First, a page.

Wednesday, April 24, 2013

Time as a construct in one's mind

My experience of aging serves as a poignant example of varied experiences in time.  Although my physical body continues to “decline”, my perception of myself in time is hardly uniform, nor is experienced in a linear manner.  Not looking ones age is cosmetic and appreciated, but not feeling one’s age is immediate and bizarre.
I’m at the gym and lifting weights; all of a sudden I notice the tide like character of the wrinkles on my arms; tide like because they appear as ascending waves.  There is actually a reaction, “this can’t be my arm”. There is a startling quality that comes with it; a refusal to recognize that one’s body is actually deteriorating as appropriate with its calendar age.  Although this may be unconsciously connected with issues of mortality, mainly it resonates as a brutal break in an awareness of actual time.
              The psychological clock of mine is often not consonant with the “real” time.  Perhaps that is part of the offense that occurs for me when someone jumps up to offer me a seat on the bus; I feel they don’t know who I am, that they mistake my looks for someone older.  Aging puts you into categories, categories that are elastic in one’s own mind, but are fixed to onlookers.
Starting graduate school I have always been somewhat uncomfortable the first day of classes, anticipating my classmate’s and professors reaction to me.  What do they imagine about this old lady in their midst.  Speaking of categories, I don’t belong in the classroom; I don’t fit the profile of student because of differences in time.  As a prescription and regulatory practice, college is the time for youth.  Times apparently have their own assumptions; they enforce stereotypes of who belongs and who doesn’t.  In this way I have jumped out of categories, and in doing so have entered into a space where my belonging is at question.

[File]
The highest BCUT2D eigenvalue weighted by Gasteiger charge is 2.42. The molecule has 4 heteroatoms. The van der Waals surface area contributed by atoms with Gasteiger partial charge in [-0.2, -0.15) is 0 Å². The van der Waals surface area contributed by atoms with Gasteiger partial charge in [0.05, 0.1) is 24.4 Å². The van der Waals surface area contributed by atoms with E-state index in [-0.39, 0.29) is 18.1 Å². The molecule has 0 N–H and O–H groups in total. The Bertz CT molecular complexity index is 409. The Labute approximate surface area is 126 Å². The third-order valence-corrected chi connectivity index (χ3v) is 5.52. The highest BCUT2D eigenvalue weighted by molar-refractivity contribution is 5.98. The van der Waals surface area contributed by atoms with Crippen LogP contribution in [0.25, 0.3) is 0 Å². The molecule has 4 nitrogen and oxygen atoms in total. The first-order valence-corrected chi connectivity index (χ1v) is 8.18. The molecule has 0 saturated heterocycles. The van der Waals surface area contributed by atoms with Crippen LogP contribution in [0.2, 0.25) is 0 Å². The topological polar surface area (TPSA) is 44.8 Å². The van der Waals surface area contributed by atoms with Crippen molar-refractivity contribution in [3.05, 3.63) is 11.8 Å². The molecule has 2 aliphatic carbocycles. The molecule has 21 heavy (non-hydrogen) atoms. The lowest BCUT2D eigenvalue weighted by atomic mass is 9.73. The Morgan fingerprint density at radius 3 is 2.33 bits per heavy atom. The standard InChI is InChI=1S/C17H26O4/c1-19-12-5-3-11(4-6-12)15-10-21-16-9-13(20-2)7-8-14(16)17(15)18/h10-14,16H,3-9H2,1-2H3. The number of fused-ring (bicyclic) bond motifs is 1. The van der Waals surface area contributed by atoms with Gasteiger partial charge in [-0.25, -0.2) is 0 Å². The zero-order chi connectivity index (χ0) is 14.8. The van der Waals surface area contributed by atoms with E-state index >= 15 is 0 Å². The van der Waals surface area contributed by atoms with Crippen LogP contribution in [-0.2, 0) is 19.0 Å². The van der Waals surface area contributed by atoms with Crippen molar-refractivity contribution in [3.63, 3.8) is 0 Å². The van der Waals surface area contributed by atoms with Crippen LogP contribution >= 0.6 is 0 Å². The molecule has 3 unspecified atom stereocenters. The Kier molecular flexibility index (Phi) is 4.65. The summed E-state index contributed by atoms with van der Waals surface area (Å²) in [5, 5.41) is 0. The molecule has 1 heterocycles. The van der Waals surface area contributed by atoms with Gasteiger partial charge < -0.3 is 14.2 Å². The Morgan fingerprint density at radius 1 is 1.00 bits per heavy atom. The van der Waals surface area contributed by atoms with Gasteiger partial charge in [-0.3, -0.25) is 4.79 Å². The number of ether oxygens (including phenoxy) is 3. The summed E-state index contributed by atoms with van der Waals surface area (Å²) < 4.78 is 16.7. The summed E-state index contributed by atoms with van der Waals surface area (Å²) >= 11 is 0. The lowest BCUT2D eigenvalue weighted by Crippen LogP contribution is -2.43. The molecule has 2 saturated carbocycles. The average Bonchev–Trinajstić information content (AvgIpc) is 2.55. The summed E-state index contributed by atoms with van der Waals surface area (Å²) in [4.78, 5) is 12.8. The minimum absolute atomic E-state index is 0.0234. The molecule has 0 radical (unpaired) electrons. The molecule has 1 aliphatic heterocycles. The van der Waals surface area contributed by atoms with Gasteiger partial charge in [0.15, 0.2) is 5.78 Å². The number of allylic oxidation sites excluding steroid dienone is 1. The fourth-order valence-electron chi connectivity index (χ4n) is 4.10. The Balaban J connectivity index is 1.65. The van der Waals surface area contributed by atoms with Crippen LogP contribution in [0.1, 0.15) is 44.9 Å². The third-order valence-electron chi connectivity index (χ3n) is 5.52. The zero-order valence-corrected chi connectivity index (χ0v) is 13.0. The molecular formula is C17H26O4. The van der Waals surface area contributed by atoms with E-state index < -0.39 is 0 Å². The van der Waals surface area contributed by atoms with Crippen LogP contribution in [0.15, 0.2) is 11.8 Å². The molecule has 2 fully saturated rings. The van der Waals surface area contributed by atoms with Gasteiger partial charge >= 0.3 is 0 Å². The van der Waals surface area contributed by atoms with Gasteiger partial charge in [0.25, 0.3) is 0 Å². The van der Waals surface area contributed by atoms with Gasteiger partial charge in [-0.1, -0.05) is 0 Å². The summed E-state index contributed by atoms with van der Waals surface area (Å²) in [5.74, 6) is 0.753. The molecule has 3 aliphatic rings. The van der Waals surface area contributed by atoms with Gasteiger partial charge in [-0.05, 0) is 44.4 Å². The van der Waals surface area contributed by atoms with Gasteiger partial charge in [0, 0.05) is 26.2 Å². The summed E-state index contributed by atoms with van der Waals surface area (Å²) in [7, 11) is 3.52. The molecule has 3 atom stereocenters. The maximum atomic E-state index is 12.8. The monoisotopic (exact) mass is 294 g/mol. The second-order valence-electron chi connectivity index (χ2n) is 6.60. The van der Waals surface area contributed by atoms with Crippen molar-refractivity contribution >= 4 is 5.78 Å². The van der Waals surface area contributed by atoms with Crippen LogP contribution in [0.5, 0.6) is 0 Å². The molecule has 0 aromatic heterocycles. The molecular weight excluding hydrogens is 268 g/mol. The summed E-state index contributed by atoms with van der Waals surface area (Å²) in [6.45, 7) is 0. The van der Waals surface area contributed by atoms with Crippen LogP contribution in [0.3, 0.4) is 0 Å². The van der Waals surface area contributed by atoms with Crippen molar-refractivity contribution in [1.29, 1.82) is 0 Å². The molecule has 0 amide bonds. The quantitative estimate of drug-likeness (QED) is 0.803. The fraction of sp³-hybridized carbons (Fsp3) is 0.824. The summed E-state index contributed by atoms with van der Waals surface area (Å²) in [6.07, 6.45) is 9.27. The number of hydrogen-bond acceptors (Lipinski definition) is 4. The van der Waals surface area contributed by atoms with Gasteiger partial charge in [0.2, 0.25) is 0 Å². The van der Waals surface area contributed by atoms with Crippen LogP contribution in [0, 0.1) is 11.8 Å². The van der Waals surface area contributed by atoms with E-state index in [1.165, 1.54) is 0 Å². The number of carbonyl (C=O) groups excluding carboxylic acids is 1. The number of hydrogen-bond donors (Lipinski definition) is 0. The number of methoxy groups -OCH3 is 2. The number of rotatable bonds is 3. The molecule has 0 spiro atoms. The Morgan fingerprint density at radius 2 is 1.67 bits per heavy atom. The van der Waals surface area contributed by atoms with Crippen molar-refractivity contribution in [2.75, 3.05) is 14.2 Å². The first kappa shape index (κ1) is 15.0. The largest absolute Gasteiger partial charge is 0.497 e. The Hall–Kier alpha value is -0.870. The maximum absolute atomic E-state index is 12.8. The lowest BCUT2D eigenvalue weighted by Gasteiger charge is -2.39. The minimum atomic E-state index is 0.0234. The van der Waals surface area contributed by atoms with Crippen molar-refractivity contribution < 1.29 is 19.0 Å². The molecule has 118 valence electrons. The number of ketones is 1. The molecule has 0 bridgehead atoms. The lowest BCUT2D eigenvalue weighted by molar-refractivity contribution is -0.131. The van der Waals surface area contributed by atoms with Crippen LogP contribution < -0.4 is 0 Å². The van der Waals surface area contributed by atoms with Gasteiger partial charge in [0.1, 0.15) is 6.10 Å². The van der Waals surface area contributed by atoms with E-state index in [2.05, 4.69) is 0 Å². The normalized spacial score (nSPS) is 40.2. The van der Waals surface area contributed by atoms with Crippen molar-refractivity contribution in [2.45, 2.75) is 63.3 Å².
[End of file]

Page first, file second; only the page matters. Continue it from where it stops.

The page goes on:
All these assumptions and categories are haunting when one assumes the present can still be about the past.  Memories are different as I grow older.  They are less connected to interpersonal events and more related to what Yannis Hamilakis calls multi-sense traces of events.  For example, the tiny images of leaves forming again on the trees in the spring evokes for me a particular experience of standing in my living room while I still lived in Chicago, some 40 years ago, and looking out the window at the sight of the new unfolding leaves on the trees forming a spider web of light and shadow as I was waiting for the committee I was chairing to arrive.  The image is fresh in my mind although particularly clear recently.
            Shanks writes, “the footprint or vestige is not like a trace….it will haunt when it is found in the future and then witness the passing over of what is no more”.  I think the haunting is responsible for my breaks in the present; the compilation of my experiences over a life time still exist and remain alive until shaken by the reality of the present.    As the past interrupts my present, my present also interrupts my past and perhaps threatens to cancel that past in the constant move towards the future.   In such a way I waver between my present, and the footprints of my past. 
Shank continues in a later passage, “Setting the present in opposition to the past, as times or tenses invokes the corresponding contradictory temporal states:  the past that still has an effect on the present.”  This, then, is a way of keeping the remains of one’s life alive.  

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